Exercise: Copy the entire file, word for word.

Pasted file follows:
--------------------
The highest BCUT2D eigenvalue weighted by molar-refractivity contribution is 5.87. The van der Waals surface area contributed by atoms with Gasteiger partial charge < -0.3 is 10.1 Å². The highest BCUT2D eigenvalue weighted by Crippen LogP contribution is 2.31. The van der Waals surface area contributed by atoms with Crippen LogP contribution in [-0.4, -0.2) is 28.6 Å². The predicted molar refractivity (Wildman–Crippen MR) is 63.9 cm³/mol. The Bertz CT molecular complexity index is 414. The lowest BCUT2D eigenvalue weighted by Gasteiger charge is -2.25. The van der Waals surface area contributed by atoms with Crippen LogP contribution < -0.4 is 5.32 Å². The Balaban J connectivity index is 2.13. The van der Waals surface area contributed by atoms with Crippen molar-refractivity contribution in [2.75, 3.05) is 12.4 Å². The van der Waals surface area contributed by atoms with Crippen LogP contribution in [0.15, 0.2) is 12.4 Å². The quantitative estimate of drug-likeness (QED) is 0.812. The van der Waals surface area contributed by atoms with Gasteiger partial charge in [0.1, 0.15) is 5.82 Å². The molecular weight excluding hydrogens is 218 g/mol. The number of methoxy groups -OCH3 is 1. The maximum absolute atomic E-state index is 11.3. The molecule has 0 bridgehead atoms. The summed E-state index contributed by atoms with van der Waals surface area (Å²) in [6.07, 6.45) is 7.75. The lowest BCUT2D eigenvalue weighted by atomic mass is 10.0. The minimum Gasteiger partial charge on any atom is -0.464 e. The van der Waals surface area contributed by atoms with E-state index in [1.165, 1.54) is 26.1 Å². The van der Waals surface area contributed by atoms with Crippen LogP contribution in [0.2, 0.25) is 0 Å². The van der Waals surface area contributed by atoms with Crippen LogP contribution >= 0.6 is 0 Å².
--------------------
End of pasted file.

The highest BCUT2D eigenvalue weighted by molar-refractivity contribution is 5.87. The van der Waals surface area contributed by atoms with Gasteiger partial charge < -0.3 is 10.1 Å². The highest BCUT2D eigenvalue weighted by Crippen LogP contribution is 2.31. The van der Waals surface area contributed by atoms with Crippen LogP contribution in [-0.4, -0.2) is 28.6 Å². The predicted molar refractivity (Wildman–Crippen MR) is 63.9 cm³/mol. The Bertz CT molecular complexity index is 414. The lowest BCUT2D eigenvalue weighted by Gasteiger charge is -2.25. The van der Waals surface area contributed by atoms with Crippen LogP contribution < -0.4 is 5.32 Å². The Balaban J connectivity index is 2.13. The van der Waals surface area contributed by atoms with Crippen molar-refractivity contribution in [2.75, 3.05) is 12.4 Å². The van der Waals surface area contributed by atoms with Crippen LogP contribution in [0.15, 0.2) is 12.4 Å². The quantitative estimate of drug-likeness (QED) is 0.812. The van der Waals surface area contributed by atoms with Gasteiger partial charge in [0.1, 0.15) is 5.82 Å². The molecular weight excluding hydrogens is 218 g/mol. The number of methoxy groups -OCH3 is 1. The maximum absolute atomic E-state index is 11.3. The molecule has 0 bridgehead atoms. The summed E-state index contributed by atoms with van der Waals surface area (Å²) in [6.07, 6.45) is 7.75. The lowest BCUT2D eigenvalue weighted by atomic mass is 10.0. The minimum Gasteiger partial charge on any atom is -0.464 e. The van der Waals surface area contributed by atoms with E-state index in [1.165, 1.54) is 26.1 Å². The van der Waals surface area contributed by atoms with Crippen LogP contribution in [0.2, 0.25) is 0 Å². The van der Waals surface area contributed by atoms with Crippen LogP contribution >= 0.6 is 0 Å².